Leading With Technology5 Oct, 2015 By: Eric Stavola, MSCIS,MCSE,MCSA,N+,CDIA+
While working with business organizations nearly every day, I have realized two major constants over the last five years: 1) Many change procedures every 90 days (especially with people & processes); and 2) There is never ending pressure for companies to do more with less (especially with technology).
Business organizations are beginning to closely examine what is really needed to create digital success. CEO’s and business owners alike are getting the message that “how a company leverages, implements and uses a basic overall strategy with technology” can become a key factor between profit and loss.
With all the talk of businesses needing to adapt to a connected world, Digital Leadership roles are rising. I believe over the next few years that these roles will be evolving as company executives learn what is required today in order to thrive in what market researcher Gartner is calling the “digital cultural revolution.”
According to Gartner:
· Over 9% of CIOs have a chief digital officer (CDO) vs. 6.6% last year.
· 40% of CEOs have a senior leader with “digital” in the job title.
There is one question that I have been getting asked a lot by CEO’s and owners: “Just what should I look for in a good Technology Leader?”
I came up with five key areas, which seems to surprise the C-level executives when I walk them through what their expectations “should be” in technology leadership roles today:
Leaders with Vision & Strategy:
Companies struggling today may have leadership in place but think Digital Leadership is solely managing the day to day systems and procuring new hardware or software when needed. More than ever companies need to look for technology steering. Taking a proactive approach in your technology and securing the leadership in place to manage it is one of the most important steps a company can invest in - from a time, personal, and financial standpoint.
Once the plan is in place make sure all leadership has the discipline to follow or adapt based on business needs and challenges.
As some companies change things every 90 days, you want to ensure your technology leader is out front evangelizing and communicating the vision and purpose of these changes, both technically and culturally.
Business Acumen & Maturity:
Many technology leadership roles are morphing to include business leadership. One key reason for this is that with so many advances in technology and services there comes many changes in the actual process. Thus, effective IT leaders are relied upon to recommend, manage or streamline business processes with technology & key outsourced services.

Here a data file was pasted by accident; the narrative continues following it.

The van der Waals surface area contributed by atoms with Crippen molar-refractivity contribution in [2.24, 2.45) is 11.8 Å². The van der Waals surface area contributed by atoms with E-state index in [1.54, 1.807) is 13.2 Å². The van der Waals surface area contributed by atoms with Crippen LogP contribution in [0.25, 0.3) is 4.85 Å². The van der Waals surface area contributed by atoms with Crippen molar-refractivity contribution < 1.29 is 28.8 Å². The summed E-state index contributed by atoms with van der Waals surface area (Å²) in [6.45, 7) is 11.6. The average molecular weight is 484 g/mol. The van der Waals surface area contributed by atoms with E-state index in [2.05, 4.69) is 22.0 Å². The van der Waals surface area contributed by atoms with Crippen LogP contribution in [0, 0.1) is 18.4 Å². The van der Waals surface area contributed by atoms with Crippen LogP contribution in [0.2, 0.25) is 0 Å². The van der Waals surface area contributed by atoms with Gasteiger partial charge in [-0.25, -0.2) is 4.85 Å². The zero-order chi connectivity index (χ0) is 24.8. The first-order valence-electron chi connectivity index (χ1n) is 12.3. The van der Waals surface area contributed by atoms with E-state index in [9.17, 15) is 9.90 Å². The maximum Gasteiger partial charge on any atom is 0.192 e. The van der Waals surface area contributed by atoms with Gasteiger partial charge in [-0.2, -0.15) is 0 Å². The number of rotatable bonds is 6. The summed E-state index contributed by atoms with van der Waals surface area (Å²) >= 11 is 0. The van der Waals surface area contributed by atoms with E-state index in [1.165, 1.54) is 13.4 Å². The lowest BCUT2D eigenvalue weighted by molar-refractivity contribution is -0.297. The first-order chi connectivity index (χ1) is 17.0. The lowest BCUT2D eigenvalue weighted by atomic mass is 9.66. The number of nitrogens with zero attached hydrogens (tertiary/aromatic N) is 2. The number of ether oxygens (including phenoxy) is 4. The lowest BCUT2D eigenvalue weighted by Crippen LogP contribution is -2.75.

Look for a Technology Leader with the maturity and security to know what to handle in house and what to outsource.
With SaaS and MSP offerings as cost effective services today, technology leaders need to understand the value of these services and know how to factor in their return on investment (ROI) and time.
Effective Communicator & Motivator:
Technology Leaders today are being challenged to lead and communicate in 3 key areas:
· Information & technology: Establish company benchmarks & objectives, and acknowledge results.
· Value: Align hardware and services to business strategy.
· People: Responsible ongoing training for sales, technical & design resources.
Foundational Technical Skills:
Too many executives hire technology leaders because “these people are very technical.” Saying that someone is technical in nature is so vague and ambiguous and leads to unrealistic expectations. I have many programmer friends who are very “technical” but would be lost managing a Network Infrastructure.
When hiring, look for a solid foundation of technical skills; don’t worry or get enamored with a highly specialized area.
Certifications do count and are needed, but nothing takes the place of a good mix of overall network experience, and a formal college education as well.
Eric Stavola is IT certified with MSCIS, MCSE, MCSA, MCPS, N+, CDIA+ and is an executive IT consultant with a leading OEM. Contact him: (619) 455-2732 or firstname.lastname@example.org